MESSENGER was 107 million kilometers (66 million miles) from Earth when it took these images. I think that may be a world universal record for the most distant (terrestrial) lunar eclipse ever seen.

Tip o’ the umbra to Emily Lakdawalla.

Oct. 12 2014 7:30 AM

What Does 200 Billion Stars Really Mean?

The sheer scale of space is overwhelming. Oh, sure, we have words to make it more palatable, like “light-years”—as if a distance of 10 trillion kilometers is graspable by our puny simian brains.

And when I think about our galaxy, the Milky Way, I know that it’s 100,000 light years across, but that’s just a number, the reality too huge to truly hold in my mind.

But what really gets to me is how many stars are in the galaxy. Astronomers, including me, offhandedly say it has something like 200 billion stars comprising its bulk. Two hundred billion. Written out, that’s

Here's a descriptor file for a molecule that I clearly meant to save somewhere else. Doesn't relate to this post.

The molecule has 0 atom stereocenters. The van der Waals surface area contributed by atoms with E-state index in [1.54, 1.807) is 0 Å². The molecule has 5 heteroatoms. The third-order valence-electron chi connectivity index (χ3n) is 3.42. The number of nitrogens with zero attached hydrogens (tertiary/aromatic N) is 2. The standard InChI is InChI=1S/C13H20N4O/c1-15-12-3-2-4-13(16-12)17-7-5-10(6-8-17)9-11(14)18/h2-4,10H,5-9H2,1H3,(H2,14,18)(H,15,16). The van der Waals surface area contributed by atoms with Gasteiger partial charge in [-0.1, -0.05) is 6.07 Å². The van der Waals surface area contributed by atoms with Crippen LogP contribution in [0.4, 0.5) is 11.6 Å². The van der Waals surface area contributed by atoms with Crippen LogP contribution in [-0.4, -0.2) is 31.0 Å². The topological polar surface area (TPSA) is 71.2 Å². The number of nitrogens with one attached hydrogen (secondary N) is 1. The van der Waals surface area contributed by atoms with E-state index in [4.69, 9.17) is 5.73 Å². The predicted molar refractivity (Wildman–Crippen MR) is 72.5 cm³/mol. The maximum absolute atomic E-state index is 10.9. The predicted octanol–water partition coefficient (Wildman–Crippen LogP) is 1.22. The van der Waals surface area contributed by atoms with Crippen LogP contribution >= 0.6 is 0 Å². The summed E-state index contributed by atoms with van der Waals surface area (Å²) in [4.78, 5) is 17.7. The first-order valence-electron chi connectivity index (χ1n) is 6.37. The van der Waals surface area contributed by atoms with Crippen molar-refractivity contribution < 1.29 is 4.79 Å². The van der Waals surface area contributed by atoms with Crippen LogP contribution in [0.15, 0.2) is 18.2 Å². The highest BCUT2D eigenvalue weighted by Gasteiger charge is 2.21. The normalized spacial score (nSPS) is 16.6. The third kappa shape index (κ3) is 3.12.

200,000,000,000

And I look at that, and my brain parses it, dissects it, counts the zeroes, makes analogies, uses scientific notation … all in an attempt to grasp the ungraspable.

So how many stars is that, really?

Oct. 11 2014 7:30 AM

Undulatus Asperatus

I have been known, over the course of the past few years, to post pictures of the odd cloud or two. And I do mean odd. Sometimes they’re photos I’ve taken myself (and some of which have been very difficult to identify), sometimes they’re from machines in space, and sometimes from humans in space.